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Response of pendulums to complex input ground motion

Soil Dynamics and Earthquake Engineering

By:
,
DOI: 10.1016/j.soildyn.2007.09.003

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Abstract

Dynamic response of most seismological instruments and many engineering structures to ground shaking can be represented via response of a pendulum (single-degree-of-freedom oscillator). In most studies, pendulum response is simplified by considering the input from uni-axial translational motion alone. Complete ground motion however, includes not only translational components but also rotations (tilt and torsion). In this paper, complete equations of motion for three following types of pendulum are described: (i) conventional (mass-on-rod), (ii) mass-on-spring type, and (iii) inverted (astatic), then their response sensitivities to each component of complex ground motion are examined. The results of this study show that a horizontal pendulum similar to an accelerometer used in strong motion measurements is practically sensitive to translational motion and tilt only, while inverted pendulum commonly utilized to idealize multi-degree-of-freedom systems is sensitive not only to translational components, but also to angular accelerations and tilt. For better understanding of the inverted pendulum's dynamic behavior under complex ground excitation, relative contribution of each component of motion on response variants is carefully isolated. The systematically applied loading protocols indicate that vertical component of motion may create time-dependent variations on pendulum's oscillation period; yet most dramatic impact on response is produced by the tilting (rocking) component. ?? 2007 Elsevier Ltd. All rights reserved.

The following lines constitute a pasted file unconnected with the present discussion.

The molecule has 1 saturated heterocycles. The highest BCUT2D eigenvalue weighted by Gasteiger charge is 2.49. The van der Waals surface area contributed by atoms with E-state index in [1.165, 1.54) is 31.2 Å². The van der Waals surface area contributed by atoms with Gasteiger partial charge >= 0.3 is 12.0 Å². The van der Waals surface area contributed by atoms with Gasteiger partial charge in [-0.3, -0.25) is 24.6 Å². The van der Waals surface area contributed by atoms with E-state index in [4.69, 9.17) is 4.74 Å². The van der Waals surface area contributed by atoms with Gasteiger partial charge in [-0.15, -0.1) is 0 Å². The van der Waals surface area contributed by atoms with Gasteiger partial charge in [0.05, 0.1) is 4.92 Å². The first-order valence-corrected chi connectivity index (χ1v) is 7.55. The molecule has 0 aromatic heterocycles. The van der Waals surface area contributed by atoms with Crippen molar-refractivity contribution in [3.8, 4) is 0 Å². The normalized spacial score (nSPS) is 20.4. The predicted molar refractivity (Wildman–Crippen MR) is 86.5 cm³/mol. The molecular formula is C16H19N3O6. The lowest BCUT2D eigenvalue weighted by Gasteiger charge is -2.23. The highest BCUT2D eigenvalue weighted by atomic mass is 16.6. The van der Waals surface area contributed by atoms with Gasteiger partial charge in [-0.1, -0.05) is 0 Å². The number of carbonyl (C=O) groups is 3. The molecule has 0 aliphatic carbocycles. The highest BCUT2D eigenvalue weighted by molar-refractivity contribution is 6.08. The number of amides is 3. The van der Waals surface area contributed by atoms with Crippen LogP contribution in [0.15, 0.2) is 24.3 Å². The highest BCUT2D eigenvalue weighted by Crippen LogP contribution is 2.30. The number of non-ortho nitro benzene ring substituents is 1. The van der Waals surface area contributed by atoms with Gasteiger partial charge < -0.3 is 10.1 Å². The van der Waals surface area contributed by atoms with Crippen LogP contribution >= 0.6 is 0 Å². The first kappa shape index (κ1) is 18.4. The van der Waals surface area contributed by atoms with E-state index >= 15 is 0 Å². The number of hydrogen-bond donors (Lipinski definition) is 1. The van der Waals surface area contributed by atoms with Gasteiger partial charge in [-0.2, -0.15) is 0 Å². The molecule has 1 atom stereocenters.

Additional Publication Details

Publication type:
Article
Publication Subtype:
Journal Article
Title:
Response of pendulums to complex input ground motion
Series title:
Soil Dynamics and Earthquake Engineering
DOI:
10.1016/j.soildyn.2007.09.003
Volume
28
Issue:
8
Year Published:
2008
Language:
English
Larger Work Type:
Article
Larger Work Subtype:
Journal Article
Larger Work Title:
Soil Dynamics and Earthquake Engineering
First page:
621
Last page:
631
Number of Pages:
11